Creating Happiness in 2019
These past several weeks I have spent a lot of time in reflection; reading, writing, contemplating. It’s been immensely uncomfortable, at times, offering up two panic attacks and a handful of scary dark paths, but also giving me quite a bit of freedom, creativity, and many fascinating thoughts.
so much of what we do is an attempt to return to the simplicity of childhood
One of the things that I’ve realized is that so much of what we do is an attempt to return to the simplicity of childhood. It is why we drink, smoke pot, take drugs, read books, troll news, watch TV, drink tea, enjoy sunsets and gorgeous views, or play video games. It is to give our minds the opportunity to relax, release, and regress back to joy and internal peace. We’re trying to recreate the sort of release we sought out and experienced as children by getting lost in fantasies and daydreams.
For me, 2018 was a year of work and an immense quantity of tasks. Balance took a backseat to stress and anxiety. I took zero time for reflection until these past several weeks, pushing myself immensely hard to deliver, to produce, to achieve, to improve. I tackled 2018 with a feeling of near-desperation.
Last year I allowed fear to take over. I was focused on my fear of failure, fear of not meeting expectations. And we all know that what we focus on grows. I invited stress chemicals into my body. And these fight or flight chemicals do not leave room for creative thinking. Flooding the body with a cocktail of stress chemicals like cortisol only permits fight or flight. This creates a vicious cycle where, by giving in to fear and worry we get more fear and more reasons to worry.
I watch this in those around me as well. It’s an almost frantic need to not allow ourselves to think, but rather to keep going, keep doing, keep acting, keep running our minds around and around on a mental hamster wheel. Even in times of leisure, choosing mentally taxing activities like crossword puzzles, trivia, TV, video games, over anything resembling contemplation.
I’m not big into New Year’s resolutions as this statistically has been shown to be ineffective at building long-term behavioral change. But these last several weeks of reflection have shown me how much I worry, and how much I focused on the negative in this last year. And how, by focusing on the challenges, and problems I have reduced my ability to think of options and solutions.
I choose to live life that I’m proud to look back on, and I’m not proud of how much I focused on fear and worry last year. Instead, this year, I am embracing and reestablishing three patterns for creating happiness.
When my brain starts to go down that path of worry, I have begun to note this, write down the worry and when I’m going to address it and with whom (when convenient), and turn to a gratitude practice for one to two minutes. Gratitude has the complete opposite effect of stress and worry. It floods our brains with dopamine and allows us to branch out into more creative and positive thinking. I always practice gratitude during my morning shower - thinking of at least 5 things I’m grateful for, and let my mind really linger on that person, that pet, that item, or moment. But this adds more gratitude to my plate, and helps ease away the negativity of worries.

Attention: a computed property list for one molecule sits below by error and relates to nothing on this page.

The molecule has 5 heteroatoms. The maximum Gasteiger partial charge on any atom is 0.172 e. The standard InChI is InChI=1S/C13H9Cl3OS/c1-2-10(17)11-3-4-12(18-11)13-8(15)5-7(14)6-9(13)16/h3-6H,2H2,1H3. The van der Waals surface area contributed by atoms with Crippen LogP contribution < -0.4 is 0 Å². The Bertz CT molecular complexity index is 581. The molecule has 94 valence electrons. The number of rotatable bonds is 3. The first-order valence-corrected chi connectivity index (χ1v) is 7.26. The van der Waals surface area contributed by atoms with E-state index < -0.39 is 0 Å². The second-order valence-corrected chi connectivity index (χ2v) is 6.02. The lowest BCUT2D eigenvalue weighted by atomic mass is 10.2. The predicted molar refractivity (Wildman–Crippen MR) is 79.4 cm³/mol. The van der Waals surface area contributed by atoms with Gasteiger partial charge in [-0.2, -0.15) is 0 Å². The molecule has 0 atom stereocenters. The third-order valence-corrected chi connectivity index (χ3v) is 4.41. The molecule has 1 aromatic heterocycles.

Instead of using every spare moment to read, watch TV, or play video games, I am going to continue to practice stillness. I begin this practice several weeks ago with the encouragement of my coach. Being still and noticing my body. Just noticing my aches and pains and appreciating each area that doesn’t hurt. Staying in my body. Noticing my breath. Noticing the sounds around me. Noticing what I can see around me. Noticing the smoothness of my cat’s fur under my hand and the sound of his purring.
Daydreaming is different than stillness, but equally valuable and beneficial. Daydreaming is letting your mind wander, letting thoughts come unbidden and seeing where they go, allowing your brain a bit of a vacation. This can be hard to do, especially without the aid of alcohol or marijuana, and it can also take you down dark path as I’ve discovered over the past few weeks. But embracing the dark is valuable in its own right. And beyond that, it allows you to retrieve memories long forgotten, explore new paths and neurological pathways, and give your brain an incredibly valuable respite.
The Greeks used to talk about honorable leisure. The importance of idle. This practice has allowed me to calm the jittery voice in my brain that always tells me I should be doing something, acting, achieving. This practice is me giving myself permission to be still in my body, and take my mind on a journey. And this can be done throughout the day as the opportunity presents itself. You can give yourself five minutes here, 10 minutes there I’ve been enjoying this practice as I put my son down to sleep. He snuggles up next to me and as his breath deepens I allow my mind to wander at will.
These three items are ones I’ve incorporated into my own daily practice over the past several weeks. I went from feeling my cup of happiness and resilience was nearly empty. In my head I imagined a rounded green glass mug with dregs of resilience in the bottom. Maybe 12% full. using these practices I’ve refilled my cup. Not all the way, and it goes up and down with the days and new inputs, but I feel like it’s way more than half full. Maybe 85% full. It’s allowed me to power through a number of challenges in 2019 with a lot more ease and positivity.
What are you incorporating into your routine to help maintain peace of mind in 2019?